Reasons to Have a Prenuptial Agreement (Not Related to Divorce)

A prenuptial agreement allows couples to opt out of the California Family Code in part, or in whole, by reaching their own agreement about their financial affairs – during the marriage as well as in the event of a divorce. Most people think that when a person wants a prenuptial agreement, that person is exhibiting little faith in the success of the impending marriage – but, this is not necessarily the reality.  Here are some non-divorce related reasons to have a prenuptial agreement.

Clarify Expectations in the Marriage. Before marrying, many people do not discuss what their financial expectations will be during the marriage, especially if one person owns assets coming into the marriage.  For example, if one person owns a home before marriage, does each person fully understand how that home is treated in the event of a death or divorce?  Does one person believe the home automatically becomes community property to be shared equally following the date of marriage (it does not!)? What about expectations concerning work and children – does one person expect to stay at home full-time raising children, and is this agreed to by the other?  The questions go on and on, and if these issues are not discussed before marriage, I have yet to meet a couple who did not discuss and even disagree about them after marriage.

Create a Customized Marital “Contract.” If both people understand each other’s expectations of themselves and the other person prior to marriage, it will help them decide whether or not to proceed with the marriage. Moreover, this conversation can reduce the financial tensions during the marriage, should the marriage occur.  If it is determined that California law does not align with the couple’s goals and expectations for their marital financial future, then a prenuptial agreement should be prepared to guide their financial lives according to their wishes.   There should then be no or little reason to argue during the marriage about finances and expectations about property because those understandings have been memorialized in writing – just like any contract guiding any significant professional or business relationship.

Answer Key Financial Questions. Here are some more common examples of non-divorce issues related to finance, which can be addressed in a prenuptial agreement:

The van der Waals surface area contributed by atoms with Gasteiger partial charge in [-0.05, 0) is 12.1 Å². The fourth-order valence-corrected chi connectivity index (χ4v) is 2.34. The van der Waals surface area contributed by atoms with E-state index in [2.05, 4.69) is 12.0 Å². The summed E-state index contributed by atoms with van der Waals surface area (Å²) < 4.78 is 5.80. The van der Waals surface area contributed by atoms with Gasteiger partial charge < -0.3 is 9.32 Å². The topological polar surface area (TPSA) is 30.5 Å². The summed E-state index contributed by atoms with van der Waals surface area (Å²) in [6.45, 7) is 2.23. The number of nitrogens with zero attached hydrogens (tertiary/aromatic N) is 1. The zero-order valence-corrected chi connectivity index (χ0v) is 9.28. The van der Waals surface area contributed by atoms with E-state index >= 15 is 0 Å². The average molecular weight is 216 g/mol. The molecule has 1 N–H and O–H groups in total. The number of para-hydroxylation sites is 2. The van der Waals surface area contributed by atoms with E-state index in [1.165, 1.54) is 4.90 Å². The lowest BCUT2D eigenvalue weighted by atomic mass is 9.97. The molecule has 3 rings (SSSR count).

1. Whether to file joint or separate income tax returns.
  2. Who will pay the household bills — and how.  Will there be separate bank accounts, joint bank accounts, or both?
  3. If, how and when to make specific purchases or commence certain ventures, such as buying a house together or starting up a business.
  4. How to handle credit card charges — for instance, whether to use different cards for different types of purchases, what kinds of records to keep, and how to make payments.
  5. Agreements to set aside money for savings, including children’s college expenses.
  6. Agreements for putting each other through college or professional school.
  7. Whether and how a spouse will provide for a surviving spouse –  for example, in an estate plan or with life insurance coverage.

Establish Future Protection from Creditors.  Without a prenuptial agreement, the law gives creditors certain rights to pursue certain assets in order to collect debts owed by either spouse, whether those debts were incurred before or during marriage.  Assuming the prenuptial agreement is not being created to avoid a present and existing debt or judgment (which could potentially be considered a fraudulent transfer), a prenuptial agreement can assist in lawful asset protection and financial planning in the event of a future significant liability. Such planning can provide some financial reassurance to the couple, knowing that they have done what they can to ensure financial solvency in the event of a significant liability during the marriage.

Conclusion.  Prenuptial agreements are not only about divorce, they are very much about striving for a healthy and long marriage.  The more a couple understands their mutual expectations, the greater likelihood of a successful marriage.  Why shouldn’t a prenuptial agreement be part of the happy couple’s pre-wedding planning?

Topics:  Community Property, Creditors, Marriage, Prenuptial Agreements

Published In: Family Law Updates

DISCLAIMER: Because of the generality of this update, the information provided herein may not be applicable in all situations and should not be acted upon without specific legal advice based on particular situations.

© Law Offices of Marlo Van Oorschot, APLC | Attorney Advertising

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